Joseph Altobello - Oppenheimer & Co. Inc., Research Division

Just one quick one here. I guess in terms of gross margin, I want to talk about how you get to the 75 to 125 this year. And obviously, it's a good number given where we've been the last couple of years. But if I could just kind of do a back of the envelope, raw materials last year, call it, a 4-point or 400 basis point drag to gross margin. This year, you're looking at something a little bit better than that, probably 100 basis point drag. Your Funding the Growth savings is a 200 basis point positive to gross margin. Pricing is probably 100 basis points. So that right there, that net is about 200 basis points to the positive. So what's the offset given that promotion spending is easing a little bit?

Ian M. Cook

Well, let's -- good set-up, Joe. It's exactly the way we rehearsed it. Let me as a start point on this because in many of the notes, there seems to be a lot of questioning about the gross margin progression. So if we take the first quarter of this year and that 20 basis point reduction versus prior year, which we were very pleased about, obviously a 50 basis-point improvement versus the fourth quarter. But if you do our customary roll-forward, last year's gross profit was 58.4%. This year with the pricing we have taken, along with good volume, I would add, that gives you an add of 140 basis points. Our Funding the Growth started the year actually slightly better than last year. We pick up another 140 basis points there. Material pricing, a headwind of 280 basis points. So -- and if you go back, you will see that, that is easing from the second half of last year. So net -- the total net savings are negative 140, basically offsetting with the pricing and then some minor other changes for the remaining 20 basis points. And if you look across the balance of the year, our material price expansion, we're still looking at that 2% to 3% range of increase, which I think is more of a headwind than you have estimated in there. And we would expect, as you suggest, our Funding the Growth to continue to progress rather like it has in prior years. Obviously, we'll get a better benefit from pricing this year than prior. And that makes us comfortable with the 75 to 125 basis points. So we think it is well positioned and quite achievable. And of course, you come up against more favorable comps with gross margins down quite substantially across the second half of 2011. So we're very pleased with our ability to take pricing and maintain volume. And so it is that lesser headwind, better pricing, our traditional Funding the Growth and easier comparisons that make the year, we think, very doable.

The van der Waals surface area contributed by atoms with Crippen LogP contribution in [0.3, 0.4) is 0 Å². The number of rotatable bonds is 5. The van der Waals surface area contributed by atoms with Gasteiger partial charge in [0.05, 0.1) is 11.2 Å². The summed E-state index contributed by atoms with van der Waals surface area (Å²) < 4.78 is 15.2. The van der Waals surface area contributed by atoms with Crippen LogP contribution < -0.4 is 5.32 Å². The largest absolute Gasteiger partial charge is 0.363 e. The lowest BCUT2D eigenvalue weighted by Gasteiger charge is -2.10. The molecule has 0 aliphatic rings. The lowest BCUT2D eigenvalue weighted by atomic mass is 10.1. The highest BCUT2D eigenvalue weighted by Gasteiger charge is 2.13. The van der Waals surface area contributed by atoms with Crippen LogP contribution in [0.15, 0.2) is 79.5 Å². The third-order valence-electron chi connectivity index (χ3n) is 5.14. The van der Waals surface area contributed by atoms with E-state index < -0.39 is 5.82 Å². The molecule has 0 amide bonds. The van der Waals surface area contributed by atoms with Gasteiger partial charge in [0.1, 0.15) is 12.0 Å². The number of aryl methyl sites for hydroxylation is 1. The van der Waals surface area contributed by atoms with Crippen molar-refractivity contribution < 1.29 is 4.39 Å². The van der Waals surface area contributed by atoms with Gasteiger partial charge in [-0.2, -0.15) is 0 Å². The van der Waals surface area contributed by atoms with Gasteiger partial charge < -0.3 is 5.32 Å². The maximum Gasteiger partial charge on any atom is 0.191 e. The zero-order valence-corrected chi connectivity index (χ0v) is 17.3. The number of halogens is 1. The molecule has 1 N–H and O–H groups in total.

We'll go next to Ali Dibadj with Bernstein.

Ali Dibadj - Sanford C. Bernstein & Co., LLC., Research Division